Don`t execute prisoners, Amnesty tells Pakistan
Pakistani government must not resume executions and instead impose an immediate moratorium on the use of death penalty as a first step towards abolition, Amnesty International said.
Islamabad: The new Pakistani government must not resume executions and instead impose an immediate moratorium on the use of death penalty as a first step towards abolition, Amnesty International said.
Media reports in Pakistan over the past few days have suggested that the new government, led by Prime Minister Nawaz Sharif, may be moving rapidly to resume state killings in response to the law and order situation.
"Any government green light to resume executions in Pakistan would be a shocking and retrograde step, putting thousands of people’s lives at risk,” said Polly Truscott, Amnesty’s deputy Asia Pacific director.
Pakistan has more than 8,000 prisoners on death row, most of whom have exhausted the appeals process, and could now be facing execution.
“The sheer number of people at risk makes the new government policy of turning back to the death penalty even more horrendous,” said Truscott.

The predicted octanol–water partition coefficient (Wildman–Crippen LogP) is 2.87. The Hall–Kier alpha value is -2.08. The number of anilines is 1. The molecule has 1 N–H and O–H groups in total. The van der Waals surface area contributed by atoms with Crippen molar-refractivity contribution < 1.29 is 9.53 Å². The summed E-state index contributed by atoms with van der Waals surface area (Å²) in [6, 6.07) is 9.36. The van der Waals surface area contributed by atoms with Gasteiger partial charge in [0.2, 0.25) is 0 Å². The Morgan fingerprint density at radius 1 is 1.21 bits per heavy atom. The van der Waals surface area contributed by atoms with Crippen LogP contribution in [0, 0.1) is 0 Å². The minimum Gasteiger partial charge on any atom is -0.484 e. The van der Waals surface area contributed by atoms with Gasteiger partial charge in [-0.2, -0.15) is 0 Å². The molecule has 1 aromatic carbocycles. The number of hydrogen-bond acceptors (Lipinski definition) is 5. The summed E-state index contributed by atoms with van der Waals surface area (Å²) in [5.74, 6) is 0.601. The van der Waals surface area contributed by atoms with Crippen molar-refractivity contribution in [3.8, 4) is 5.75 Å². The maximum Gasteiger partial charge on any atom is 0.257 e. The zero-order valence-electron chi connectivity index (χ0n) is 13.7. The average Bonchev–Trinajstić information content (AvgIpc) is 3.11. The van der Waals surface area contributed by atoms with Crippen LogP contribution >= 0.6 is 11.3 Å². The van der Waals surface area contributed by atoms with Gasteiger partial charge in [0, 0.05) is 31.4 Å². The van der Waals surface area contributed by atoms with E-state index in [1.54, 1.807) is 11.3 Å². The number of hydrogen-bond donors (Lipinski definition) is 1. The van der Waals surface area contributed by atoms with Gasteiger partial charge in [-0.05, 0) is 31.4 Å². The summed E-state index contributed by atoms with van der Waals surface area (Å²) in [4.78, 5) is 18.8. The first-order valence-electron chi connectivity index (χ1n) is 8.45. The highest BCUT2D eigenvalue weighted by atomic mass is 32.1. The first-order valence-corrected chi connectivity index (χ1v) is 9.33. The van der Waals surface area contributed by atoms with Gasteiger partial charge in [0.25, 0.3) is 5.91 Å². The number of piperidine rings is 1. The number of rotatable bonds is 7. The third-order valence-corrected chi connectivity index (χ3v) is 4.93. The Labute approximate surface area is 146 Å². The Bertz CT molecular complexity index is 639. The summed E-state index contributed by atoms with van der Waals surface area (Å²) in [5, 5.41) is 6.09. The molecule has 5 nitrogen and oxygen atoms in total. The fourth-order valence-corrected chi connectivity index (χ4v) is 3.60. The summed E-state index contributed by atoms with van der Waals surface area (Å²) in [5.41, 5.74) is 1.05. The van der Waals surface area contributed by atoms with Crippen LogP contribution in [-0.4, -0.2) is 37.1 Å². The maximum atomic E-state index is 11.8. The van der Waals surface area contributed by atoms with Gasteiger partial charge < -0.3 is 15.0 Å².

A presidential order imposing a moratorium on the death penalty, issued in 2008, expired June 30.
According to media reports, the government has no intention of extending the order. Instead, it was implementing a new policy to execute all death row prisoners except those whose mercy petitions have to be considered.
“As long as the death penalty is in place, the risk of executing innocent people can never be eliminated. The systemic fair trials violations in Pakistan not only exacerbate this risk, but also puts Pakistan in breach of its international obligations,” said Truscott.
“We urge the government to immediately extend the moratorium order, with a view to eventually abolishing the use of capital punishment altogether.”
With the exception of the execution of a soldier in November 2012, death sentences have not been carried out in Pakistan since 2008.